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Copyright 2002 American Medical Association. All Rights Reserved. Applicable FARS/DFARS Restrictions Apply to Government Use.2002
Physicians with current and valid licenses in the United States, Canada, or Mexico who read any 3 of the selected continuing medical education (CME) articles in this issue of Archives of Dermatology, complete the CME Evaluation Form, and fax it to the number or mail it to the address at the bottom of the CME Evaluation Form are eligible for Category 1 CME credit. There is no charge.
The American Medical Association (AMA) is accredited by the Accreditation Council for Continuing Medical Education to sponsor continuing medical education for physicians. The AMA designates this educational activity for up to 1 hour of Category 1 credit per Archives of Dermatology issue toward the AMA Physician's Recognition Award (PRA). Each physician should claim only those hours of credit that were actually spent in the educational activity.
Physicians with current and valid licenses in the United States, Mexico, or Canada are eligible for CME credit even if they live or practice in other countries. Physicians licensed in other countries are also welcome to participate in this CME activity. However, the PRA is only available to physicians licensed in the United States, Canada, or Mexico.
To earn credit, read the articles designated for CME credit carefully and complete the CME Evaluation Form. The CME Evaluation Form must be submitted within 3 months of the issue date. A certificate awarding 1 hour of Category 1 CME credit will be faxed or mailed to you; it is then your responsibility to maintain a record of credit received. Questions about CME processing should be directed to The Blackstone Group; tel: (312) 419-0400, ext 225; fax: (312) 269-1636.
One of our goals is to assess continually the educational needs of our readers so we may enhance the educational effectiveness of the Archives of Dermatology. To achieve this goal, we need your help. You must complete the CME Evaluation Form to receive credit.
For a complete description of the ARCHIVES' mission statement, please refer to the table of contents.
A flexible curriculum of article topics is developed annually by the journal's editorial board and is then supplemented throughout the year with information gained from readers, authors, reviewers, and editors. The Reader's Choice CME activity allows readers, as adult learners, to determine their own educational needs and to assist the editors in addressing their needs in future issues.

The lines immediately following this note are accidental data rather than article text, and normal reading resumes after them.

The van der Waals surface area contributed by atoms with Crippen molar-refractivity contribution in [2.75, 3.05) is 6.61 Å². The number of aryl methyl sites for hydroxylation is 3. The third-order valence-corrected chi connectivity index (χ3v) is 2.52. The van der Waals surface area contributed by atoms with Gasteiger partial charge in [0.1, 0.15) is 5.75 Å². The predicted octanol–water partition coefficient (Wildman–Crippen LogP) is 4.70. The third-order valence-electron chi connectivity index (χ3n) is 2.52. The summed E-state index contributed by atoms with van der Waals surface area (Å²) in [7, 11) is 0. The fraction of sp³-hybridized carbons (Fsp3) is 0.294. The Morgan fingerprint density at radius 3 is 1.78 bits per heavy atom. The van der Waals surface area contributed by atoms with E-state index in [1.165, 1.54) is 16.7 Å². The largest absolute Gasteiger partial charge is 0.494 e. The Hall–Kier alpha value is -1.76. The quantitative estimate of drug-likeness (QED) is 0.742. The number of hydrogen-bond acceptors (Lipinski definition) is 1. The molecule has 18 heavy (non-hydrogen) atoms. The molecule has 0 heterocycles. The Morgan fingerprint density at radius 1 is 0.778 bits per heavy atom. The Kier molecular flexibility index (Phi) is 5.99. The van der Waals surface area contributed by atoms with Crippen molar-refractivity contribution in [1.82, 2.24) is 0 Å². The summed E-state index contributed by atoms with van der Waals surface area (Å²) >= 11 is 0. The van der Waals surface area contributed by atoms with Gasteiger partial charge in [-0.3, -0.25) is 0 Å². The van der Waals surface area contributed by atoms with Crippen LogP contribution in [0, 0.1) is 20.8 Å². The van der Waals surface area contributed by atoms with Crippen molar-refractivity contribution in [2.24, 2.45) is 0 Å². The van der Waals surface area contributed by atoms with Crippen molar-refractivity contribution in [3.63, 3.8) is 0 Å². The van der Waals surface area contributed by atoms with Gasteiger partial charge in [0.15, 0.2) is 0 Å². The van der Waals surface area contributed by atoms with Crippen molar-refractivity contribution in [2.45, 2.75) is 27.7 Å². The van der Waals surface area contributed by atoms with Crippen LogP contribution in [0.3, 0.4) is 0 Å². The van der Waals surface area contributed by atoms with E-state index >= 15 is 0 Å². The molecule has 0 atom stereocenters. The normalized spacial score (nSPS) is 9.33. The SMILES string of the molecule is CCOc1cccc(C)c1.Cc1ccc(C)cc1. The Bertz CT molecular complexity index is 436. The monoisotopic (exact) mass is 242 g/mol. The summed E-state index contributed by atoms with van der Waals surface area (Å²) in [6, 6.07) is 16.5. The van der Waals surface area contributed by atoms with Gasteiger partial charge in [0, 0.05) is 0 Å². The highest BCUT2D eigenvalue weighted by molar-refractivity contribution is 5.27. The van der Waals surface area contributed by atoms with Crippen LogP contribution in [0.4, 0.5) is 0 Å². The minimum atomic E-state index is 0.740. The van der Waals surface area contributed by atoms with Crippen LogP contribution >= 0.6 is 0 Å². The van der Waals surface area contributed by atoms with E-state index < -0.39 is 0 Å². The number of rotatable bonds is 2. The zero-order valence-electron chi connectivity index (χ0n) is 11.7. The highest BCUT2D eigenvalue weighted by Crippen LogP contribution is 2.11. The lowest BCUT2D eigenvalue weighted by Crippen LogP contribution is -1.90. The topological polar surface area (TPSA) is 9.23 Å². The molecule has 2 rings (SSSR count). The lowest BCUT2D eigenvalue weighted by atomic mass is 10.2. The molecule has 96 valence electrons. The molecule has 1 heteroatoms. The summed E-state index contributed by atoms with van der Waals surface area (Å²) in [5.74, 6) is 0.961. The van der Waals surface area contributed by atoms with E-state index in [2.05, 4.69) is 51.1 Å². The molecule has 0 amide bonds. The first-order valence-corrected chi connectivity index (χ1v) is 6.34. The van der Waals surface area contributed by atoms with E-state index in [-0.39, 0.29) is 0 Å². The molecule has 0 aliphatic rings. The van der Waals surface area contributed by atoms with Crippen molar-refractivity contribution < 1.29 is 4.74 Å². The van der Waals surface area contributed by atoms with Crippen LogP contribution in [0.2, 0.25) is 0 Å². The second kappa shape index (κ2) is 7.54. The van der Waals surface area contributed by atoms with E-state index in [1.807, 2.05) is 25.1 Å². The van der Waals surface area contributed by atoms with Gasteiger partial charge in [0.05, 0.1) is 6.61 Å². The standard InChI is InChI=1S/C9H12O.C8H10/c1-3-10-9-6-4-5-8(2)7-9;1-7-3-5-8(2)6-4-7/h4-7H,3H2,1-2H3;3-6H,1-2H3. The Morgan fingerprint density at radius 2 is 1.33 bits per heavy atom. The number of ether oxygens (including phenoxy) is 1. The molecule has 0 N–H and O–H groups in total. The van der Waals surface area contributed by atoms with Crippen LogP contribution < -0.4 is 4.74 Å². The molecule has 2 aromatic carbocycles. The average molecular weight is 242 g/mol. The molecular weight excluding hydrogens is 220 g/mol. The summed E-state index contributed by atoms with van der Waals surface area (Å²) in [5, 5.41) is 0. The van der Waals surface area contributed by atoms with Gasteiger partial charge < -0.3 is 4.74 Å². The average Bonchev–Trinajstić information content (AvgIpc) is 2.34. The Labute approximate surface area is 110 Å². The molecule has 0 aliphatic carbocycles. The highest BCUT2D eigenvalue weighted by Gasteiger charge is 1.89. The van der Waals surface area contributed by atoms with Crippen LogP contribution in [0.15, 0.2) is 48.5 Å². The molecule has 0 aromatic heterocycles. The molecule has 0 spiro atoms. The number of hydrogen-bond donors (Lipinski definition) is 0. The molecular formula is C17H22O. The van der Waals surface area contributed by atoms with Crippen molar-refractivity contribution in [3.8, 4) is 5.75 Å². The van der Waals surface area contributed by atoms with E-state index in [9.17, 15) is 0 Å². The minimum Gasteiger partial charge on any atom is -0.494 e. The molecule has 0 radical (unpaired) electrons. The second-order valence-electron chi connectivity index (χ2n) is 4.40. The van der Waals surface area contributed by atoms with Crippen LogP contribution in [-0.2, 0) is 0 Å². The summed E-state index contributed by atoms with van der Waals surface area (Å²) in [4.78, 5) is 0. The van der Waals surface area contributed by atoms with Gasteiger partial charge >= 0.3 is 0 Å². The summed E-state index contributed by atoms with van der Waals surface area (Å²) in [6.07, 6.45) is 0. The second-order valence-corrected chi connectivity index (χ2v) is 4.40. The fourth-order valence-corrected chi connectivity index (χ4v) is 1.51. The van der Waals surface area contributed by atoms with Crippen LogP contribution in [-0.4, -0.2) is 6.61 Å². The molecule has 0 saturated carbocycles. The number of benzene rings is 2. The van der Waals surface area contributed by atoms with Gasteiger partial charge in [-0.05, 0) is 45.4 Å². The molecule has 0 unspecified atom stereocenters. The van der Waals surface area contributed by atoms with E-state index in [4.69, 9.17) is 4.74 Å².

Readers of the Archives of Dermatology should be able to attain the following educational objectives: (1) select and read at least 3 articles per issue to gain new medical information on topics of particular interest to them as physicians, (2) assess its value to them as practicing physicians, and (3) think carefully about how this new information may influence their own practices.
The following articles in this issue may be read for CME credit:
Interferon Alfa-2a in the Treatment of Behçet Disease: A Randomized Placebo-Controlled and Double-blind StudyArticle
Educational Objective: To learn that interferon is effective therapy for mucocutaneous lesions.
Release and Activation of Matrix Metalloproteinase-9 During In Vitro Mechanical Compression in Hypertrophic ScarsArticle
Educational Objective: To learn that release and activation of this enzyme may be relevant to scar regression.
Successful Treatment of Acne Vulgaris Using a New Method: Results of a Randomized Vehicle-Controlled Trial of Short-Contact Therapy With 0.1% Tazarotene GelArticle
Educational Objective: To learn that short contact with this retinoid may be effective.
Improved Differentiation of Benign and Malignant Lymphadenopathy in Patients With Cutaneous Melanoma by Contrast-Enhanced Color Doppler SonographyArticle
Educational Objective: To learn about technology that may aid in detecting lymph node metastases in patients with melanoma.
Pain Associated With Injection of Botulinum A Exotoxin Reconstituted Using Isotonic Sodium Chloride With and Without Preservative: A Double-blind, Randomized Controlled TrialArticle
Educational Objective: To learn that exotoxin reconstituted with preservative-containing saline is less painful when injected.
Archives of Dermatology Reader's Choice: Continuing Medical Education. Arch Dermatol. 2002;138(4):553–554. doi:10.1001/archderm.138.4.553